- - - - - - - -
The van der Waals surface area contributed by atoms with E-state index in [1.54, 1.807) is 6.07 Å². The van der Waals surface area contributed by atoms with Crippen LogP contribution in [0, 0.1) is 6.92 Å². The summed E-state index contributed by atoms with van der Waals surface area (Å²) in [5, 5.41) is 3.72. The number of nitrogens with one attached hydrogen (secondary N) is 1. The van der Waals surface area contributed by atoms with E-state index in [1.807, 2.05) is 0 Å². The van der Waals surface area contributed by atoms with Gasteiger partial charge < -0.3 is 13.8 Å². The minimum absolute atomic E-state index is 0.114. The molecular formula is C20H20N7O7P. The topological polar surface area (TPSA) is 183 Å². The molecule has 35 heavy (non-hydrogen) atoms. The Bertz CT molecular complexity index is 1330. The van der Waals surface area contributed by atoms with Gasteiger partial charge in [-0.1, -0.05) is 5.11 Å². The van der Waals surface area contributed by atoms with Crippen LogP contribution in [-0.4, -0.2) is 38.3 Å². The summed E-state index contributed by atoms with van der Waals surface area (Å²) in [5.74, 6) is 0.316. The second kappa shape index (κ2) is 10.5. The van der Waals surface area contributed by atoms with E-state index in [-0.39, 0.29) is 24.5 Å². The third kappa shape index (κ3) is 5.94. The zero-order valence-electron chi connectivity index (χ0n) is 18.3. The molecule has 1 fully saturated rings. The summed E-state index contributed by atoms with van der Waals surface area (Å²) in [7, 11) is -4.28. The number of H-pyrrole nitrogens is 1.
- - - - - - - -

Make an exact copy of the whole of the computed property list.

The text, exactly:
The van der Waals surface area contributed by atoms with E-state index in [1.54, 1.807) is 6.07 Å². The van der Waals surface area contributed by atoms with Crippen LogP contribution in [0, 0.1) is 6.92 Å². The summed E-state index contributed by atoms with van der Waals surface area (Å²) in [5, 5.41) is 3.72. The number of nitrogens with one attached hydrogen (secondary N) is 1. The van der Waals surface area contributed by atoms with E-state index in [1.807, 2.05) is 0 Å². The van der Waals surface area contributed by atoms with Gasteiger partial charge < -0.3 is 13.8 Å². The minimum absolute atomic E-state index is 0.114. The molecular formula is C20H20N7O7P. The topological polar surface area (TPSA) is 183 Å². The molecule has 35 heavy (non-hydrogen) atoms. The Bertz CT molecular complexity index is 1330. The van der Waals surface area contributed by atoms with Gasteiger partial charge in [-0.1, -0.05) is 5.11 Å². The van der Waals surface area contributed by atoms with Crippen LogP contribution in [-0.4, -0.2) is 38.3 Å². The summed E-state index contributed by atoms with van der Waals surface area (Å²) in [5.74, 6) is 0.316. The second kappa shape index (κ2) is 10.5. The van der Waals surface area contributed by atoms with E-state index in [-0.39, 0.29) is 24.5 Å². The third kappa shape index (κ3) is 5.94. The zero-order valence-electron chi connectivity index (χ0n) is 18.3. The molecule has 1 fully saturated rings. The summed E-state index contributed by atoms with van der Waals surface area (Å²) in [7, 11) is -4.28. The number of H-pyrrole nitrogens is 1.